House Republican leaders are offering President Barack Obama an opening for compromise on measures that would spur job growth. They say neither Republicans nor the administration should consider their own initiatives "an all-or-nothing situation."
In a letter to Obama Tuesday, Speaker John Boehner and House Republican Leader Eric Cantor asked the president to meet with the bipartisan leadership of Congress this week to discuss his proposals in advance of his jobs address Thursday to a joint session of Congress.
The letter lists GOP proposals that have already passed the House that they said would be worthy of his consideration.
They acknowledged that both Republicans and the administration believe their policy prescriptions are best for the country and conceded that neither side would likely convince the other to adopt all of each other's proposals.
But, they added, it is critical that "our differences not preclude us from taking action in areas where there is common agreement."
The leadership letter came as Obama is pressing Congress to cooperate on measures that would help spur the economy and create jobs in advance of his highly-anticipated jobs speech Thursday.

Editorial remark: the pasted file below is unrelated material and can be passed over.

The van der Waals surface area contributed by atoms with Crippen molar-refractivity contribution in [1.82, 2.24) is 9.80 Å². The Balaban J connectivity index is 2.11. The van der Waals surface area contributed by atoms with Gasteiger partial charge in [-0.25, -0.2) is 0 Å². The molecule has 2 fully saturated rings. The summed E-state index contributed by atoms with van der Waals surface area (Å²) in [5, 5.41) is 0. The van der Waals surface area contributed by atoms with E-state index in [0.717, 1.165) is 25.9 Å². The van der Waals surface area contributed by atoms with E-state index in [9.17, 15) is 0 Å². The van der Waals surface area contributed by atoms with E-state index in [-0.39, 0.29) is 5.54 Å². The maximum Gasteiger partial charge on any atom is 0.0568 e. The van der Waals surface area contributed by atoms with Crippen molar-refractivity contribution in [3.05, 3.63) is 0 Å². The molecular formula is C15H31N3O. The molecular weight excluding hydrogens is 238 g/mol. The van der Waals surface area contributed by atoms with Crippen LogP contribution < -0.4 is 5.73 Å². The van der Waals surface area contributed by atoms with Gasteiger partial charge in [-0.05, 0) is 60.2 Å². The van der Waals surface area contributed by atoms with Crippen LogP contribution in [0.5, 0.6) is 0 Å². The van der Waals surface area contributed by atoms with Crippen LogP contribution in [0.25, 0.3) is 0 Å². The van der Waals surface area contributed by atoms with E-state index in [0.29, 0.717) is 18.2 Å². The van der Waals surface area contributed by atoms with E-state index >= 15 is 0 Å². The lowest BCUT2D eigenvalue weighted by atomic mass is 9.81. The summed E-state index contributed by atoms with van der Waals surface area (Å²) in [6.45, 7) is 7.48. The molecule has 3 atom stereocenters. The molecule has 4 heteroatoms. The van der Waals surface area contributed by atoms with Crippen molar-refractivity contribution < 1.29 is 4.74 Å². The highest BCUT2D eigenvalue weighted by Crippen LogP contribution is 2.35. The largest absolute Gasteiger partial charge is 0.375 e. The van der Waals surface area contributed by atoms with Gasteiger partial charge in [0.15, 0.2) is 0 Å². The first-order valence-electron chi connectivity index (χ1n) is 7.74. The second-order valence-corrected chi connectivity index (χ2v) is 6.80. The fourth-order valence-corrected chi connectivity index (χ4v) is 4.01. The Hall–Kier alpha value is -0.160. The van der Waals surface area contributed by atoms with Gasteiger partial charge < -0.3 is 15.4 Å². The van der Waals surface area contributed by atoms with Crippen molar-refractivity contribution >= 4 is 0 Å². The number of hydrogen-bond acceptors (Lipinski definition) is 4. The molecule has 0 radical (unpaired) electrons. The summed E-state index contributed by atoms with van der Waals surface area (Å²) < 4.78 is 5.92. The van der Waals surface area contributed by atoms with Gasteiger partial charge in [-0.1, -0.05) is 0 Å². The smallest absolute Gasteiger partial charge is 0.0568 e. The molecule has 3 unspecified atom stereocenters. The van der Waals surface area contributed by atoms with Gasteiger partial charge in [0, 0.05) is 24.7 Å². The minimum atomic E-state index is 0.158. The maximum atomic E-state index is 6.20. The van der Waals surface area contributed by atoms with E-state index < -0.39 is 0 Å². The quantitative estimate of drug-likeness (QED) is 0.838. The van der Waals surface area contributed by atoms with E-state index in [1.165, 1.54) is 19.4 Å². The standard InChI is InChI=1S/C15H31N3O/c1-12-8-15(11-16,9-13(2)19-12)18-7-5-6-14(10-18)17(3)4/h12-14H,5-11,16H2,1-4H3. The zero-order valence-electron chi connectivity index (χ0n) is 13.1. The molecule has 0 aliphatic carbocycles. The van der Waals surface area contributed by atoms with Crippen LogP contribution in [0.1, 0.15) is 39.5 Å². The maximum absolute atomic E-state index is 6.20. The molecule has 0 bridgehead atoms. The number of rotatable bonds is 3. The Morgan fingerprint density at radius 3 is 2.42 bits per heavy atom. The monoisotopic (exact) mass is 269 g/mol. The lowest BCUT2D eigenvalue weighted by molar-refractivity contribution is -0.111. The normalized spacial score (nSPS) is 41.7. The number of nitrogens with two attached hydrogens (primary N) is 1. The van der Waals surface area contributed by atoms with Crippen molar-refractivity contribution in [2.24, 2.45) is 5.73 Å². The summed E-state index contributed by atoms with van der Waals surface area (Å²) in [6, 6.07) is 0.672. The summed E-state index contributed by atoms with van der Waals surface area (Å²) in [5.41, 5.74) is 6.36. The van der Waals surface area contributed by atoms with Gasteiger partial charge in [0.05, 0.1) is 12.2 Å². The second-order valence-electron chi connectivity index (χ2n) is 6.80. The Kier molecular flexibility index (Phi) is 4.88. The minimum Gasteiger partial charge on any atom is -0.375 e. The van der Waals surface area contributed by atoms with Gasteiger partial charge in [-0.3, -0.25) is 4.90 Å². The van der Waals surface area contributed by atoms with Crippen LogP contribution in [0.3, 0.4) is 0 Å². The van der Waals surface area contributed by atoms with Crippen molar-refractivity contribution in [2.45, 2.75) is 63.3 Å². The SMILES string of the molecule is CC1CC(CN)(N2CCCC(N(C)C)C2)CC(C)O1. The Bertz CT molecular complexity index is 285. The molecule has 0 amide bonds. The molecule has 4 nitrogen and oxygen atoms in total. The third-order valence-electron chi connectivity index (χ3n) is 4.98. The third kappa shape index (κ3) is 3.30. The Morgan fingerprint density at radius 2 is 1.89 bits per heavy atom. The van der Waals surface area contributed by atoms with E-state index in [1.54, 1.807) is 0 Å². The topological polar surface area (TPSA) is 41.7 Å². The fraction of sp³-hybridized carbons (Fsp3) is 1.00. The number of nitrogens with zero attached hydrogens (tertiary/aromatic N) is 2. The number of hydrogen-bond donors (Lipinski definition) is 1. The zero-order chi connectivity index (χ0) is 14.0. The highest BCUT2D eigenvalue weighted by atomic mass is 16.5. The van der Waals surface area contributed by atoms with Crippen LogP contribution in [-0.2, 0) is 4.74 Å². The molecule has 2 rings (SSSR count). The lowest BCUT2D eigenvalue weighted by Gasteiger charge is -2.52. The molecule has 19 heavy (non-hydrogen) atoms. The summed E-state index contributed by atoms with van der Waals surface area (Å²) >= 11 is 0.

The outreach to the president also comes amid public opinion polls that show Congress has lower approval than Obama on the economy, a political environment that Obama aides say he will exploit if Republicans block his proposals.
Boehner and Cantor said they share common ground with Obama on trade and urged him to send trade bills establishing pacts with Panama, South Korea and Colombia.
They also said Republicans were encouraged by remarks from Obama last week suggesting changes in the way transportation construction money is spent. Republicans said they would support doing away with a provision that requires setting aside 10 percent of road project money for specialized public works such as historic preservation and acquisition of scenic rights-of way.
They also voiced support for a plan for distributing jobless benefits in Georgia that Obama has cited as a potential model for extending unemployment insurance. The Georgia approach uses unemployment insurance funds to pay jobless workers in trainee positions.